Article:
: My take on these questions:
: Are the ghosts actually "ghosts?"
: I mean, are they spirits of the dead? Or are
: they some kind of supernatural beings?
: I think they are playfully mischievous
: beings, like goblins or djinns, only, in our
: modern world of luxury apartments buildings
: in urban settings, instead of being spirits
: of the forest or the lake, they are spirits
: of the urban jungle: the dense neighborhoods
: with condo-buildings in the place of trees.
: Why are they all men? Are they really gay?
: Why do they invite poor Patri to kill
: herself? Are they malign? They seem rather
: innocent, but they lure a young girl to her
: Maybe because the world of construction is
: mainly a male world. Women simply happen to
: be there as part of the family of Raúl, who
: could well be single. There are no female
: construction workers. Also, the world the
: Viñas family lives in is very machista:
: although he doesn't beat her wife or
: children, Raúl is a macho, a guy who gets
: drunk and is carried to bed by wife and
: step-daughter. Construction workers are
: coarse people, and so are the spirits who
: accompany them, floating around naked and
: playing penis-jokes.
: I don't think they actually lure Patri to
: death: they invite her to a party and she
: plays along, jumping from the roof. Or so I
: Why can only the workers see them? Because
: they are Chilean? Because they are poor? I
: mean, the father makes casual use of them as
: Because they are their ghosts, not the
: tenants'. They are the ghosts of
: construction workers and their families.
: They belong to the same social class (are
: they the ghosts of dead masons?), and so
: behave coarsely.
: Since there are no women, why do they invite
: Patri to the party? I notice that they give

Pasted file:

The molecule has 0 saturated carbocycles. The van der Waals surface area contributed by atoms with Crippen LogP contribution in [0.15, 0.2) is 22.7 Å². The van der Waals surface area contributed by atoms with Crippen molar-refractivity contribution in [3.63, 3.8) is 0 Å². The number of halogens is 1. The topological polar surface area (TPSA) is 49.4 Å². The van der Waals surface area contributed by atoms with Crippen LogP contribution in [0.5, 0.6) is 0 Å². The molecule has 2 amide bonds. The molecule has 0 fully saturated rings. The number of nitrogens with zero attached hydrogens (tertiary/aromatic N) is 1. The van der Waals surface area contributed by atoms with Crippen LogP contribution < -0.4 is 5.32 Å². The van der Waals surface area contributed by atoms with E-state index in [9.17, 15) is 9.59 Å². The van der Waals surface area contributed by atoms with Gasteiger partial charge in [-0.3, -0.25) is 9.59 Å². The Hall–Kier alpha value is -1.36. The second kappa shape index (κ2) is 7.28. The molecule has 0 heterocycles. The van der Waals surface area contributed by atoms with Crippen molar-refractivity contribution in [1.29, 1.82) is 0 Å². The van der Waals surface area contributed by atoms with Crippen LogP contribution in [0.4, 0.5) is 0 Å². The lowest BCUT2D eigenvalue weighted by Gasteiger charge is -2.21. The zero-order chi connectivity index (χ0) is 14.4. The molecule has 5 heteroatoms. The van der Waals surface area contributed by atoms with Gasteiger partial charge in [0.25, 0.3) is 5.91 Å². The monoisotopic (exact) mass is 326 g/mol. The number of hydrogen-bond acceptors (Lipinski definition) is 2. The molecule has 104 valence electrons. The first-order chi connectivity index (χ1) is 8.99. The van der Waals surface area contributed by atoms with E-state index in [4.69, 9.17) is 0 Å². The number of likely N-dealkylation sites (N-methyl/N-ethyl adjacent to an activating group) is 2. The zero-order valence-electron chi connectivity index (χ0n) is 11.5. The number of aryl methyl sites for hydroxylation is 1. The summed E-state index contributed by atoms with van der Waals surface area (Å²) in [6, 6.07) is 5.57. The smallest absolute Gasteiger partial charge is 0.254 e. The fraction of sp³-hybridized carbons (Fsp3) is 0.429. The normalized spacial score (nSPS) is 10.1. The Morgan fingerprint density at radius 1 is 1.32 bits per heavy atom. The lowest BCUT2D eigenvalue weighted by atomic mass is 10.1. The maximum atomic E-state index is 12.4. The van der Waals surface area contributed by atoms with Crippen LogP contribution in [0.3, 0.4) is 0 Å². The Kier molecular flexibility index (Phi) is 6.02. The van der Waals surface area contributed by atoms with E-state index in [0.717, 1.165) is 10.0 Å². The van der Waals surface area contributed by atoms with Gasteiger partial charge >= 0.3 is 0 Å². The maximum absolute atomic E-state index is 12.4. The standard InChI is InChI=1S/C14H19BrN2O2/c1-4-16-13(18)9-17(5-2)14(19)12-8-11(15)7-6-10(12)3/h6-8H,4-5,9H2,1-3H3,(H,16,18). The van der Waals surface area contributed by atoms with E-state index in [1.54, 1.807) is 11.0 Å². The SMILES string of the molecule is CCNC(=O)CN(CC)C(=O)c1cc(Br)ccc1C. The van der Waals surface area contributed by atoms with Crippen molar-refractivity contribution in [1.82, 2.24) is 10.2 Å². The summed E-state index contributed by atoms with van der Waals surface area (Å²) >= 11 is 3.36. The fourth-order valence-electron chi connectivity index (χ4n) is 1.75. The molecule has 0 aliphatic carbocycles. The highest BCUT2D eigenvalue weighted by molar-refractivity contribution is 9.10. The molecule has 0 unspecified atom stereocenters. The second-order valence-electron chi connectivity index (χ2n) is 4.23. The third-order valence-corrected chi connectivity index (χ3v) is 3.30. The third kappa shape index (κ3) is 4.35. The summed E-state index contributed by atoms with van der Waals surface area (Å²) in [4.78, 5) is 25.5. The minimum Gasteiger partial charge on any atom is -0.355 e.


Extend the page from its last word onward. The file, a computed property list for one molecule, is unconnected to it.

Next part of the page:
: back her glasses, but Patri does not
: immediately appear as the only female ghost.
: What is up with this?
: God knows.
: What is all this talk about a "real
: man?" What does this even mean? A
: straight man? A strong man? A virile man? A
: working man? What?
: An effective husband, like Roberto, Inés's
: boyfriend. Raúl is a drunk, but he is a real
: man, a macho who protects her people,
: demands obedience, but treats them fairly
: and feeds them well. Patri wants one, but
: she has fallen before for "not
: real" men, and so perhaps she feels
: Just like Sterling, I enjoyed the realistic
: part better than the fantastic one. Aira's
: depiction and analysis of social inequality
: is masterful, his portrait of the working
: class insuperable, the more so because,
: contrary to most Latin American literature,
: with its penchant for Marxism and
: sordidness, it doesn't give a miserable,
: heart-crunching story about how badly
: workers live, but it is in fact a joyful
: story about how the poor (and in this case,
: Chilean immigrants) can enjoy themselves
: with the simple things in life. It is
: surprising that, far from resenting the
: luxury the tenants are going to live in,
: they criticize the apartments' distribution,
: fantasize about how they would arrange rooms
: and furniture, but never really expect to
: one day have an apartment of that kind. No
: social resentment, no leftist wailing here:
: only the real life of reasonably happy
: blue-collar workers and their families,
: getting together for New Year's Eve. Lots of
: drink, but no quarrels, no brutality, no
: disgrace. Kids playing around, men talking
: guy stuff, women talking girl stuff, all
: normal (until the tragic end, with which I
: could have dispensed).
: A working hypothesis: Aira wanted so much to
: tell a story about construction workers,
: Chilean immigrants, in wealthy Buenos Aires,
: but was afraid of being accused of bourgeois
: literature, of boring simple realism, of
: being a conventional writer, that he decided
: to add his bit of magical realism and so be
: considered by critics and fulfill his
: obligations to Latin American
: "boom" literature (this was first
: published in 1990 but written in 1987, well
: before the fall of the Wall).
: No need, I say. The novel is fine as it is,
: but, at least for this reader, he could have
: added more episodes of the Viñas family
: daily life and dilemmas, without the ghosts
: or the philosophical digressions (I enjoyed
: most of them, though).
: What do you think?
Great, Guillermo! I think you put your finger on it! I knew that there was something pleasantly unusual about the way the family was portrayed. It is indeed that there was no sense of the Marxist "downtrodden" in the portrayal. He succeeded in painting a picture of a simple family party so that I wished I was there!
I do think that building tension over what was to become of Patri created an effective contrast and counterpoint to the party.
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